These teenagers from Belfast's most notorious interface are confounding expectations
A THIRD of an Ulster University degree course is now made up of students from Northern Ireland's most notorious interface - with most becoming the first in their families to attend university.
Cross-community initiative R-City, which has brought together hundreds of young people from the loyalist Shankill and republican Ardoyne areas over the past five years, has had its leadership programme accredited by NUI Galway and recognised by university admissions service Ucas.
Initially aimed at fostering understanding between youths in the two communities abutting the flashpoint Ardoyne roundabout in north Belfast, it evolved into a more practical project focussing on education, employment and mental health.
"We're youth-led. They told us they wanted more focus on relevant issues so that's what we're doing - learning, leadership and entrepreneurial kills," Shankill youth worker Alan Waite said.
"Young people come onto the Leadership for Life course... that gives them a diploma level qualification and helps them get into university.
"At the moment the full time Youth and Community degree course has one third of the class from R-City. It's amazing. 500 people apply and 200 get interviewed.
"One of our girls got accepted and she was really, really proud. She kept saying `I can't believe I just got into university' and changed her Facebook status to `Not bad for a girl from the Shankill estate'. She was the first in her family to go to university."
Mr Waite founded the project with Ardoyne youth worker Tommy Turley in 2013, the pair developing a working relationship that has evolved into a close friendship and seen them holiday together with their families.
"You have to lead by example," Mr Waite said.
"And there are now so many relationships (some romantic) that have come out of the groups."
The scale of the achievement has been against a backdrop of the bitter `Camp Twaddell' stand-off over July 12 parades, the most acute educational underachievement in Northern Ireland and drug abuse and suicide rates approaching epidemic proportions among young men.
"Youth work is ultimately about education, educating, creating options, building qualities and attributes in young people, building their self esteem, allowing them the option to talk and share who they really are.
"This is about being proud of your culture. If you're from Ardoyne and see yourself as Irish and want to wear your GAA top be proud of it, but be respectful of someone who's not the same as you.
"If you're loyalist and you're a member of a marching band and want to wear your Rangers top be proud of that, but be respectful."
Last Saturday, the latest cohort made their way to South Africa for an annual leadership-building programme.
The 25 young people embarking on `Belfast to Blanco' are spending time in a township, a juvenile detention centre, a crèche and even teach 800 primary school children to say "What about ye?"
"One of the big turning points for one boy in particular was the visit to South Africa," Mr Waite said.
"It showed him there was a bigger world than just here. Most young people these days get to go on holiday, but going somewhere with an Irish bar and food or a British bar and food is not a real cultural event.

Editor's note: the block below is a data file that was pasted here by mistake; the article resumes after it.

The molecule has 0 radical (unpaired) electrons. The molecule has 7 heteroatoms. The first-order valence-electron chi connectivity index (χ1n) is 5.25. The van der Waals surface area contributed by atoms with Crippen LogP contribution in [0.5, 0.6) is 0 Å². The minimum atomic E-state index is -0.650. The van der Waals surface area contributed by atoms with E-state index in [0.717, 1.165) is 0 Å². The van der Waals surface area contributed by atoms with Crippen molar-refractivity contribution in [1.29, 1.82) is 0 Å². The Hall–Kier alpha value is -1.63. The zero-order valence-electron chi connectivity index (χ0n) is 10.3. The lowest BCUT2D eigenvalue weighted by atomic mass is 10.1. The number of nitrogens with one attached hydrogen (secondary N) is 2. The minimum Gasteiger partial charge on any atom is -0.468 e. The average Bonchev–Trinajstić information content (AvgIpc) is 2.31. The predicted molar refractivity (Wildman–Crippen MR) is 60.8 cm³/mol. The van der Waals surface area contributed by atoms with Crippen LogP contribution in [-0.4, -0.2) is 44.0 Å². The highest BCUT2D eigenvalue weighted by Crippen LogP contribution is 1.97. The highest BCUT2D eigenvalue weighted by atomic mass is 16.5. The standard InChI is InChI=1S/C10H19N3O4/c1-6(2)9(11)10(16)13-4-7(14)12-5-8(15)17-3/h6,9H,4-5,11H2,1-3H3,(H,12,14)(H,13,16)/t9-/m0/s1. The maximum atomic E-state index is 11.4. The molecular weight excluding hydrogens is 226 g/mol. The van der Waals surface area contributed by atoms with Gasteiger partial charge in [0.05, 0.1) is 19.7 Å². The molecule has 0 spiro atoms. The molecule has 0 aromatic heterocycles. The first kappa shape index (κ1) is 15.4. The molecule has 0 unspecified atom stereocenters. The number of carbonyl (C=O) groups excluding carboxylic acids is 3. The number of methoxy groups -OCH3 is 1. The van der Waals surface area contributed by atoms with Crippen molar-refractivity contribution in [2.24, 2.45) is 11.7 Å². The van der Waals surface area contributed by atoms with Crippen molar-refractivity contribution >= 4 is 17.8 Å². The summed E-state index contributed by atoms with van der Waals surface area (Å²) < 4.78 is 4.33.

"To go somewhere like South Africa - there's something in the air. You can't help but come back and feel different about this area.
"People hear about the project and think it's Belfast kids going out to help poor wee Africans. It's not like that. They're helping children from Belfast, teaching them what a community really is."
BLOGS FROM BLANCO
:: Kaitlyn Shoukri
"From day one in Blanco I have been impacted upon in many ways, from the debrief sessions and church services to the townships.
"It has really put my life into perspective. I have put myself right out there, I have given it my all and I know for a fact that my confidence grew and grew even though I thought that was impossible.
"I have given my whole experience here, my everything, and I would give anything to have this experience all over again with such an amazing not only a team, but a family.
"The most important thing I am going to be bring home from my experience is to spend so much more time with my family...
"I will also be more appreciative and thankful for everything I get."
"Relating my impact to back home, I don't appreciate the things that I have.
"As much as the people of Blanco appreciate the things that they have, this journey has also impacted me in a way that as soon as I get back I want to get stuck into my youth club in terms making the young people from my community as happy and comfortable as I did with the young people from the townships.
"I am going to bring this positive mind-set back from this experience. It has given me the best feeling that I have ever had, I am going to make sure I keep the connection going with my group, because these people guide me in the correct direction and are so positive to be around."
"`A journey of a thousand miles begins with a single step'.
"I took my single step four years ago when I began R-City. As an ambitious young person, this started my journey of a thousand miles leading me to South Africa and helping me prepare to fulfil my full potential and persue my career in youth work.
"...before coming to South Africa I was finding it hard to decide if I really wanted to go to university and if youth work really the career for me
"Due to working two jobs and also studying for my A-Levels I think I lost sight of what I really want in life.
"Being (here) has allowed me to regain my energy and motivation for youth work and helping others. All I needed was a tiny push and luckily Blanco did that for me."